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News & Analysis

Hizbullah Decolonized South Lebanon, Northern Palestine Is A Work In Progress

Omar Ahmed

Image Source - Pixbay Free Content

“What is happening on the Lebanese front today is very crucial, impactful, and unprecedented in the history of the entity,” declared Hizbullah Secretary-General Sayyed Hassan Nasrallah on November 3, 2023.

As part of the wider regional war centered on Israel’s ongoing genocidal campaign in the Gaza Strip, one of the fronts that has undoubtedly taken the limelight is the Yemeni front. It has garnered increasing international attention. More specifically, the Ansarallah-aligned armed forces’ naval operations against Israeli-linked vessels have expanded. They are not just operating in the Red Sea, but have now ambitiously expanded to the Indian Ocean as well.

Another front in the multi-front conflict, however, which has been escalating in recent weeks. Though somewhat overshadowed by activities off the Yemeni coast, it is the one in northern occupied Palestine. It involves Lebanon’s Hizbullah movement and its armed wing, the Islamic Resistance.

In fact, this front had been the first to be opened by the Axis of Resistance, the day after the launch of Hamas-led Al-Aqsa Flood resistance operation on October 7, 2023. On October 8, the Lebanese resistance movement launched guided rockets and artillery against three Israeli posts in the occupied Shebaa Farms. This was “in solidarity” with the Palestinian people, prompting cross border exchanges with the occupation army.

Wary of being coaxed into a multi-front conflict, amid an unprecedented Palestinian resistance operation, now in its sixth month, Israel had initially been careful not to significantly escalate skirmishes on the northern front. Instead, it primarily pursued targeted assassinations and strikes against Hizbullah infrastructure in the south, refraining from attacking into Lebanon’s strategic depth.

Similarly, Hizbullah in a calculated display, concentrated on disrupting Israel’s surveillance systems along the border. It refrained from actions that could provide Israel with justification for another devastating and costly war. This was based on Hizbullah’s calculation that Lebanon is faced with economic crisis and political uncertainty. Under such circumstances, a full-blown war would prove detrimental to Lebanon’s well-being.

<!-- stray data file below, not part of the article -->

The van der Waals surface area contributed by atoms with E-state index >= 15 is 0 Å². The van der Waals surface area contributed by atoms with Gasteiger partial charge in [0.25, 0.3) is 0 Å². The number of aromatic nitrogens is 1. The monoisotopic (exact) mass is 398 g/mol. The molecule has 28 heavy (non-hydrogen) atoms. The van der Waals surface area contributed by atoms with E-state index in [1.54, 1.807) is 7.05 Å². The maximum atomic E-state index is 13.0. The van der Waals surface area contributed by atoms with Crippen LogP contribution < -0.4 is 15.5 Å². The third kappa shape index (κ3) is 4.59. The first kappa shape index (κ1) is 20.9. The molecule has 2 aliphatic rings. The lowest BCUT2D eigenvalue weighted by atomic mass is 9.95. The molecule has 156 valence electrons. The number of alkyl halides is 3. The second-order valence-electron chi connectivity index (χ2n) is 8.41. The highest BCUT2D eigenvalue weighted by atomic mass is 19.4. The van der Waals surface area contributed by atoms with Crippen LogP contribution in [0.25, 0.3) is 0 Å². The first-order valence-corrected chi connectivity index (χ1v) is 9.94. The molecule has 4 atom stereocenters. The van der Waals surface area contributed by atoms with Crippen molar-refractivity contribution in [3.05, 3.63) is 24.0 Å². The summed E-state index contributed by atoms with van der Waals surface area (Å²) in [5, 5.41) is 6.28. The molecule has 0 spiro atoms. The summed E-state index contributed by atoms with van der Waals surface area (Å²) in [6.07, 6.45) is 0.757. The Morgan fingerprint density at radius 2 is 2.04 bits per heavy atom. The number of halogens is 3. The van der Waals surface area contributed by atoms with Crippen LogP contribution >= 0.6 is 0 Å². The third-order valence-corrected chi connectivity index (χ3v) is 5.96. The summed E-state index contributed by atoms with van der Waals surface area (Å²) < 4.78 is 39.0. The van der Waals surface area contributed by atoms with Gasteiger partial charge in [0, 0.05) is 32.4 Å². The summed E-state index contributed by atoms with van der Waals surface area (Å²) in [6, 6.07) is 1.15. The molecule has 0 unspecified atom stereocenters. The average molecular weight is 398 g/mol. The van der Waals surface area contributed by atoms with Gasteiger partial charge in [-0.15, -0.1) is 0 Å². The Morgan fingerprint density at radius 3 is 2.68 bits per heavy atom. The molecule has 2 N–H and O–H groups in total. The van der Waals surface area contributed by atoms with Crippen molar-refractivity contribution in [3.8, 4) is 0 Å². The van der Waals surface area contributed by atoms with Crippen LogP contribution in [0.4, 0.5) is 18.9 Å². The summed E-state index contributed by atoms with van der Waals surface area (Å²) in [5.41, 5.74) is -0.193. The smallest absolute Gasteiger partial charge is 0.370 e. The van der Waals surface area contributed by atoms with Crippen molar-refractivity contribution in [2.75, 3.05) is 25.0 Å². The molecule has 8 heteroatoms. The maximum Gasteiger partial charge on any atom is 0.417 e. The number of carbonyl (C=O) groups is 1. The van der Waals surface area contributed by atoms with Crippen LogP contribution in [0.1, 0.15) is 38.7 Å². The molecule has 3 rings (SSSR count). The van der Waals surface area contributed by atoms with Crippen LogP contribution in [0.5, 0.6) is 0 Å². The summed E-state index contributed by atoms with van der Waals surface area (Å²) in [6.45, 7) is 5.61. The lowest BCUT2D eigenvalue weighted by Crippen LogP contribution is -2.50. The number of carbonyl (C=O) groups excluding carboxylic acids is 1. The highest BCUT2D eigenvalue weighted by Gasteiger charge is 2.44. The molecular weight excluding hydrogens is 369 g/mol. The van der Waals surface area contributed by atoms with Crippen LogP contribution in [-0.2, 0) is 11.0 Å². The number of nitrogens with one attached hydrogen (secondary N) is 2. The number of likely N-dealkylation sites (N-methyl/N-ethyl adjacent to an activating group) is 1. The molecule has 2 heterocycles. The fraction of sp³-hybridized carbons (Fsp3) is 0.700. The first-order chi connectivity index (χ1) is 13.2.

Inevitably, though Israel ramped up its ethnic cleansing campaign in Gaza, launching a much-delayed ground invasion in late October. It has committed war crimes amounting to genocide. As a consequence, cross-border action also intensified between Hizbullah and the occupation army. By November, Hizbullah introduced “new” heavy arms into the conflict, including the Burkan, a powerful medium-range mobile ballistic missile against Israeli outposts and barracks.

The situation escalated dangerously when Israel carried out a targeted drone strike against Hamas deputy leader, Saleh Al-Arouri and six others in the Hizbullah stronghold of Dahiyeh, a southern suburb in Beirut. There have also been continuous assaults on Southern Lebanon which have claimed the lives of many Lebanese civilians.

Despite the absence of a lasting ceasefire in Gaza, Israeli Defense Minister Yoav Gallant has vowed to step up attacks on Hizbullah. He indicated that Israel will continue its aggression independently from the south until its genocidal goals are achieved. Indeed, some observers have speculated that should a ceasefire be imposed in the Gaza war—which itself would represent a strategic defeat for the occupation entity—Israel will shift its focus to the northern front.